Like a ship of stone afloat in the sky, Pura Luhur Uluwatu is poised 825 feet above the Indian Ocean. The is carved from the enormous limestone rock upon which it sits at the farthest edge. Ulu mens “head”, watu “rock” and luhur implies “heavenly”, “ancestral”, “original” and “transcendent” all at once. It was here that Danghyang Nirartha, the Javanese high priest who brought a renewal of Hinduism to Bali in the 16th century, achieved the conscious death called moksa. Legend says that the temple was built by Mpu Kuturan in the 11th century, and then rebuilt several hundred years later by Danghyang Nirartha in anticipation of his ultimate release there. The architecture and temple statuary suggest the it is contemporaneous with Pura Sakenan. Some of its most unusual features are the unique split gate with its inward curving wings, the arched ceremonial gate leading to the inner courtyard, and the figures of Ganesha guarding both of these gates. But the most striking aspect is the layout of the temple, long and narrow in conformity with the terrain and surpisingly monkeys roam freely over this high and air place.
puru Ulun Siwi (or Ulun Siwi) is Jimbaran’s best-known “sight” — for the Balinese as well as for tourists. This large temple lies at the northwestern corner of the principal cross-roads, across the street from the market. It is unusual for several reasons. Firstly it faces east, rather than south. During prayers, the worshippers face west, rather than to the north, to Gunung Agung, as is the usual practice. This is attributed to the fact that the temple, once a primitive shrine, became a Hindu-Balinese temple fairly early, in the 11th century. At this time the Javanese holy man who founded the tempel, Mpu Kuturan, still followed the custom of his native Java in orienting his temples toward holy Mt. Semeru, in East Java. It was only much later the Gunung Agung became the focus of Balinese Hinduism.
The temple has only two courtyards, instead of the usual three. The spacious interior courtyard measures 66 x 30 meters and is dominated by an enormous eleven-tiered meru tower that is more massive than artistic. The tempel has been periodically renovated, but remains simpel and rustic, lacking the ornate paras stone carvings that characterize the tempels of Gianyar.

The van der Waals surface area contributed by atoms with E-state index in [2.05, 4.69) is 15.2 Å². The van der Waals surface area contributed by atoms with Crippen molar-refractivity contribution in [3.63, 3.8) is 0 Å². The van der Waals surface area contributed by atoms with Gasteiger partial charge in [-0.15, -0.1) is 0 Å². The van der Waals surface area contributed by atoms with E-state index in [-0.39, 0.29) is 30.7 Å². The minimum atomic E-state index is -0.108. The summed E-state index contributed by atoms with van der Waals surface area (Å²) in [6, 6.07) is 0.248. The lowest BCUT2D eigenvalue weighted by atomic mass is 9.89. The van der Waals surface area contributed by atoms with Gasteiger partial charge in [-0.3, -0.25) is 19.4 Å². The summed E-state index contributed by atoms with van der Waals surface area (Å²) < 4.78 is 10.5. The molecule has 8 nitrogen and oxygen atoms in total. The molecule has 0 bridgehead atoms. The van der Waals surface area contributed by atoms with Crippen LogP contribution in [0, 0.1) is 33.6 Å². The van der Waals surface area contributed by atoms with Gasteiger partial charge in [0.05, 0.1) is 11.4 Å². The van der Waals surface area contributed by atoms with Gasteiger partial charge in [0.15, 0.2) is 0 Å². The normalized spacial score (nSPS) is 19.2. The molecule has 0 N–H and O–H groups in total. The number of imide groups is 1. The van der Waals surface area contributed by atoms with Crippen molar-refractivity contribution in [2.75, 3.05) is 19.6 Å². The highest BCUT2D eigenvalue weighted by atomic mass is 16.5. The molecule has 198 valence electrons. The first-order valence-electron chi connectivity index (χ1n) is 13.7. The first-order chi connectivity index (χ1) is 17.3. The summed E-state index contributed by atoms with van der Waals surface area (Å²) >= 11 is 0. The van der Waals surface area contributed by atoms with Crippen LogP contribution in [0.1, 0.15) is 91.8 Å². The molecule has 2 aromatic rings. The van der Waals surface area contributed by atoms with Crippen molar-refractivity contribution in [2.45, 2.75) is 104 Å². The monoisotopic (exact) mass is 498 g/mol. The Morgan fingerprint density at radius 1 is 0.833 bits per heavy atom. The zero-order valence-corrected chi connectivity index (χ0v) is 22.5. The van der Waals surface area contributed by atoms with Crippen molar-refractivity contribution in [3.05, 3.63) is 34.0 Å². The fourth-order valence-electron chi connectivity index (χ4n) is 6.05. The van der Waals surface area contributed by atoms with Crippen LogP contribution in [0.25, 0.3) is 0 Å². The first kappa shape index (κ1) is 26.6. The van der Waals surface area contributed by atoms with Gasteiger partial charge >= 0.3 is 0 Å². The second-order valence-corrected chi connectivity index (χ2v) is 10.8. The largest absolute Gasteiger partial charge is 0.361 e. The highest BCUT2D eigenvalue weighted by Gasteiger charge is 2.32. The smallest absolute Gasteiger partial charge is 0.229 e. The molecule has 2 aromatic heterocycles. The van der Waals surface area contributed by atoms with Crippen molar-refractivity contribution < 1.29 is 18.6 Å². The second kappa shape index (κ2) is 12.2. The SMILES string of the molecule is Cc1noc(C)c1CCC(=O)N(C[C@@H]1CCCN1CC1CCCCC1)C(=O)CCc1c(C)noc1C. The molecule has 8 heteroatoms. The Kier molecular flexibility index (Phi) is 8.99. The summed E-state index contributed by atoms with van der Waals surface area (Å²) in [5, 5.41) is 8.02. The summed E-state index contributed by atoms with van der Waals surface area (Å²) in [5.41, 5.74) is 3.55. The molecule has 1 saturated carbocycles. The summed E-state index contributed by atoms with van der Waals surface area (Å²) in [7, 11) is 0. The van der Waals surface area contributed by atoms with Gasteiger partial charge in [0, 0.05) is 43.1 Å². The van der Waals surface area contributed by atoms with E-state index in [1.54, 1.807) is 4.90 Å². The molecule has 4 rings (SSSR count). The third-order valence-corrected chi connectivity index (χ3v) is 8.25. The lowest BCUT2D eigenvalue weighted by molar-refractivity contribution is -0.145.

The principal gate, a kori agung with wings, is very similar in construction to that of Pura Uluwatu on the Bukit, except that it is made of brick instead of coral stone. There is a close connection between these two temples, and it is said that one should pray at Pura Ulun Siwi before proceeding to Pura Uluwatu.
Ulun Siwi is unusual in yet another way. It is the principal temple in Bali dedicated to the welfare of both wet and dry rice fields, and the spirits which live in the temple are thought to control the mice and insects such as grasshoppres that periodically infest the fields. Farmers and farming groups regularly come to Pura Uluwatu to get water, which they then take back home and sprinkle on their fields either to protect them form these Pests or to rid them of those already present.
Bali’s southern peninsula, called Bukit or Bukit Badung by the Balinese but increasingly referred to generically as Nusa Dua, has a geography more Australasian than tropical. There are no rivers or streams, and any surface water disappears quickly into deep fissures in the limestone rock. Topsoil is thin and precious; nonetheless farmers manage to eke out a living planting corn, tubers, legumes, peanuts, and bananas. A number of villages and temples dot the peninsula. Pura Luhur Uluwatu. The most famous temple is Pura Luhur Uluwatu, at the southwest extremity of the peninsula, perched on a high limestone cliff. This is one of the most visited tourist destinations, especially at sunset, when for a few moments the light is unearthly. The surf just below Uluwatu is world-famous
Nusa Dua. Life on the once-poor Bukit has been transformed since the building of the five-star hotel complex at Nusa Dua (above) on the Bukti’s northeast coast in the 1980’s. (The “two islands” to which the name refers are two projections of rock in the middle of this expensive stretch of beach).
An experiment in five-star tourism, this self-countined complex of resort hotels was designed to minimize the negative impact of tourism on the social and natural environment. It was built by the Indonesian government and private investors under the auspices of the world Bank, under strict guiidelines to ensure integrated design and maximum benefits for the local people. Nusa Dua was previously an arid stretch of coconut groves, distinguished by two peninsular islets. The wendering sage Danghyang Nirartha is said to have established several temples there, all of them still cared for by the villagers of nearby bualu, even though some are within the grounds of international hotels.
Tanjung Benoa is a finger-like extension into Benoa Harbor, directly north of the Nusa Dua complex. A tiny fishing village at the tip, Desa Tanjung Benoa, has some fine Balinese temples of carved limestone. There is a large mosque presently under renovation and a chinese buddhist temple, recently restored in brilliant colors.